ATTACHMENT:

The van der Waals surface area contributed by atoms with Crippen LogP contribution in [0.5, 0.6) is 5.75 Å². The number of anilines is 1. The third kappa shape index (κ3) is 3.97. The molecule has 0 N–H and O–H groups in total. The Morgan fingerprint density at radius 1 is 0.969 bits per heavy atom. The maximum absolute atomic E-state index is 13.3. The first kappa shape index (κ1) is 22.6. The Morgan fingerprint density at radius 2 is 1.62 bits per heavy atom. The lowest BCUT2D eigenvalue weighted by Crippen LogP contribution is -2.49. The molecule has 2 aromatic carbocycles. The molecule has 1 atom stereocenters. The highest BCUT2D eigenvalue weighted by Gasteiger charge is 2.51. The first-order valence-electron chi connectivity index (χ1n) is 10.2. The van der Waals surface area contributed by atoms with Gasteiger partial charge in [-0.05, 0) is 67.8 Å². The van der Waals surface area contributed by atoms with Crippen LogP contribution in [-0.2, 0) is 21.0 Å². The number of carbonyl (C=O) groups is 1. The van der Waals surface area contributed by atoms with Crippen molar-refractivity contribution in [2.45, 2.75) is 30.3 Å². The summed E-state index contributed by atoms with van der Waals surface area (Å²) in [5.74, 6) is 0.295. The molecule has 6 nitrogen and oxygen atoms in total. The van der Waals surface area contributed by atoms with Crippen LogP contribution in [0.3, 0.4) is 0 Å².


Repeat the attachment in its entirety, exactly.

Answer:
The van der Waals surface area contributed by atoms with Crippen LogP contribution in [0.5, 0.6) is 5.75 Å². The number of anilines is 1. The third kappa shape index (κ3) is 3.97. The molecule has 0 N–H and O–H groups in total. The Morgan fingerprint density at radius 1 is 0.969 bits per heavy atom. The maximum absolute atomic E-state index is 13.3. The first kappa shape index (κ1) is 22.6. The Morgan fingerprint density at radius 2 is 1.62 bits per heavy atom. The lowest BCUT2D eigenvalue weighted by Crippen LogP contribution is -2.49. The molecule has 2 aromatic carbocycles. The molecule has 1 atom stereocenters. The highest BCUT2D eigenvalue weighted by Gasteiger charge is 2.51. The first-order valence-electron chi connectivity index (χ1n) is 10.2. The van der Waals surface area contributed by atoms with Gasteiger partial charge in [-0.05, 0) is 67.8 Å². The van der Waals surface area contributed by atoms with Crippen LogP contribution in [-0.2, 0) is 21.0 Å². The number of carbonyl (C=O) groups is 1. The van der Waals surface area contributed by atoms with Crippen molar-refractivity contribution in [2.45, 2.75) is 30.3 Å². The summed E-state index contributed by atoms with van der Waals surface area (Å²) in [5.74, 6) is 0.295. The molecule has 6 nitrogen and oxygen atoms in total. The van der Waals surface area contributed by atoms with Crippen LogP contribution in [0.3, 0.4) is 0 Å².